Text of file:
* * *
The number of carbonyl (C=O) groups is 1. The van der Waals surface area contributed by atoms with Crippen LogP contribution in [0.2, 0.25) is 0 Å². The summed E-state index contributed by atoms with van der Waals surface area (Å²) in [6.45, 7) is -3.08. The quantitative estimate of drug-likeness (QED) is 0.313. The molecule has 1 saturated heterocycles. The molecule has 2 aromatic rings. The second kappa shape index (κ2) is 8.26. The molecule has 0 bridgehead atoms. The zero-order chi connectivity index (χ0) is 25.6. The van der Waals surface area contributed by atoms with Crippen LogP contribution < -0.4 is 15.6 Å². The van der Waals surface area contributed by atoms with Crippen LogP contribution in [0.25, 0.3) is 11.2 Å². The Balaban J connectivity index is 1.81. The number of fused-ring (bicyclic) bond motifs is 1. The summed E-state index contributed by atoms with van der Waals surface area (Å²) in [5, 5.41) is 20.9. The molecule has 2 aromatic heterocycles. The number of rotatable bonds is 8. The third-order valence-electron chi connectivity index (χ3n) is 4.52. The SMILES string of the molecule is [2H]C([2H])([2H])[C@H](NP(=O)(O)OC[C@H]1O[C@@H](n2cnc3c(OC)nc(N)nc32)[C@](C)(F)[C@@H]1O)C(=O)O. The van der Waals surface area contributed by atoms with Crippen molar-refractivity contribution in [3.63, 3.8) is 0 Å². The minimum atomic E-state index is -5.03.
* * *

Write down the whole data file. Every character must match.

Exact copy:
The number of carbonyl (C=O) groups is 1. The van der Waals surface area contributed by atoms with Crippen LogP contribution in [0.2, 0.25) is 0 Å². The summed E-state index contributed by atoms with van der Waals surface area (Å²) in [6.45, 7) is -3.08. The quantitative estimate of drug-likeness (QED) is 0.313. The molecule has 1 saturated heterocycles. The molecule has 2 aromatic rings. The second kappa shape index (κ2) is 8.26. The molecule has 0 bridgehead atoms. The zero-order chi connectivity index (χ0) is 25.6. The van der Waals surface area contributed by atoms with Crippen LogP contribution < -0.4 is 15.6 Å². The van der Waals surface area contributed by atoms with Crippen LogP contribution in [0.25, 0.3) is 11.2 Å². The Balaban J connectivity index is 1.81. The number of fused-ring (bicyclic) bond motifs is 1. The summed E-state index contributed by atoms with van der Waals surface area (Å²) in [5, 5.41) is 20.9. The molecule has 2 aromatic heterocycles. The number of rotatable bonds is 8. The third-order valence-electron chi connectivity index (χ3n) is 4.52. The SMILES string of the molecule is [2H]C([2H])([2H])[C@H](NP(=O)(O)OC[C@H]1O[C@@H](n2cnc3c(OC)nc(N)nc32)[C@](C)(F)[C@@H]1O)C(=O)O. The van der Waals surface area contributed by atoms with Crippen molar-refractivity contribution in [3.63, 3.8) is 0 Å². The minimum atomic E-state index is -5.03.